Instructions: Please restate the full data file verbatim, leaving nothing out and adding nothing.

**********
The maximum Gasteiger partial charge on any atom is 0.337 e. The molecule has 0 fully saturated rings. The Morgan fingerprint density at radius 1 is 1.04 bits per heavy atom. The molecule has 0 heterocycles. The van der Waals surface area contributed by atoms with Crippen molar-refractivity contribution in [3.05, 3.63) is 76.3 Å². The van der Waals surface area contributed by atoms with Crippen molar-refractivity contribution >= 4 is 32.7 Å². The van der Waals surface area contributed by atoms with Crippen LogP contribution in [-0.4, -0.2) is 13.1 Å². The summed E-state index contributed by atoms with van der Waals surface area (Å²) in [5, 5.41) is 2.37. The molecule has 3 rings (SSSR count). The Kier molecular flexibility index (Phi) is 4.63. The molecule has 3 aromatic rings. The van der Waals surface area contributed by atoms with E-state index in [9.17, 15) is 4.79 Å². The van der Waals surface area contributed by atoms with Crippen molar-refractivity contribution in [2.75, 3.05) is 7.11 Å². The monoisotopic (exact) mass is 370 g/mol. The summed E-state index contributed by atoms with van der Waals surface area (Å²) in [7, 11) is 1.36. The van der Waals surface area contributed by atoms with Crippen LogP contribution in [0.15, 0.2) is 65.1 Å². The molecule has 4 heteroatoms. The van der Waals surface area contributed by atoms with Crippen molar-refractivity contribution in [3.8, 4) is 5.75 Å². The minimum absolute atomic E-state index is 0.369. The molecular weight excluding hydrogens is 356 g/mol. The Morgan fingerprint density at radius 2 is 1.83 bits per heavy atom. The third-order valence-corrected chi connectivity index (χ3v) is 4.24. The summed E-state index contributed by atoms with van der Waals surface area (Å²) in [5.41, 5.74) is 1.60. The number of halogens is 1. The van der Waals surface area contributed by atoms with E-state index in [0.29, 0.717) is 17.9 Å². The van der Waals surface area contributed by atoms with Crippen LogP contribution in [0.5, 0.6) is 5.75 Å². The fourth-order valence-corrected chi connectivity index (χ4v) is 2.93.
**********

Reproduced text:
The maximum Gasteiger partial charge on any atom is 0.337 e. The molecule has 0 fully saturated rings. The Morgan fingerprint density at radius 1 is 1.04 bits per heavy atom. The molecule has 0 heterocycles. The van der Waals surface area contributed by atoms with Crippen molar-refractivity contribution in [3.05, 3.63) is 76.3 Å². The van der Waals surface area contributed by atoms with Crippen molar-refractivity contribution >= 4 is 32.7 Å². The van der Waals surface area contributed by atoms with Crippen LogP contribution in [-0.4, -0.2) is 13.1 Å². The summed E-state index contributed by atoms with van der Waals surface area (Å²) in [5, 5.41) is 2.37. The molecule has 3 rings (SSSR count). The Kier molecular flexibility index (Phi) is 4.63. The molecule has 3 aromatic rings. The van der Waals surface area contributed by atoms with E-state index in [9.17, 15) is 4.79 Å². The van der Waals surface area contributed by atoms with Crippen molar-refractivity contribution in [2.75, 3.05) is 7.11 Å². The monoisotopic (exact) mass is 370 g/mol. The summed E-state index contributed by atoms with van der Waals surface area (Å²) in [7, 11) is 1.36. The van der Waals surface area contributed by atoms with Crippen LogP contribution in [0.15, 0.2) is 65.1 Å². The molecule has 4 heteroatoms. The van der Waals surface area contributed by atoms with Crippen molar-refractivity contribution in [3.8, 4) is 5.75 Å². The minimum absolute atomic E-state index is 0.369. The molecular weight excluding hydrogens is 356 g/mol. The Morgan fingerprint density at radius 2 is 1.83 bits per heavy atom. The third-order valence-corrected chi connectivity index (χ3v) is 4.24. The summed E-state index contributed by atoms with van der Waals surface area (Å²) in [5.41, 5.74) is 1.60. The number of halogens is 1. The van der Waals surface area contributed by atoms with E-state index in [0.29, 0.717) is 17.9 Å². The van der Waals surface area contributed by atoms with Crippen LogP contribution in [0.5, 0.6) is 5.75 Å². The fourth-order valence-corrected chi connectivity index (χ4v) is 2.93.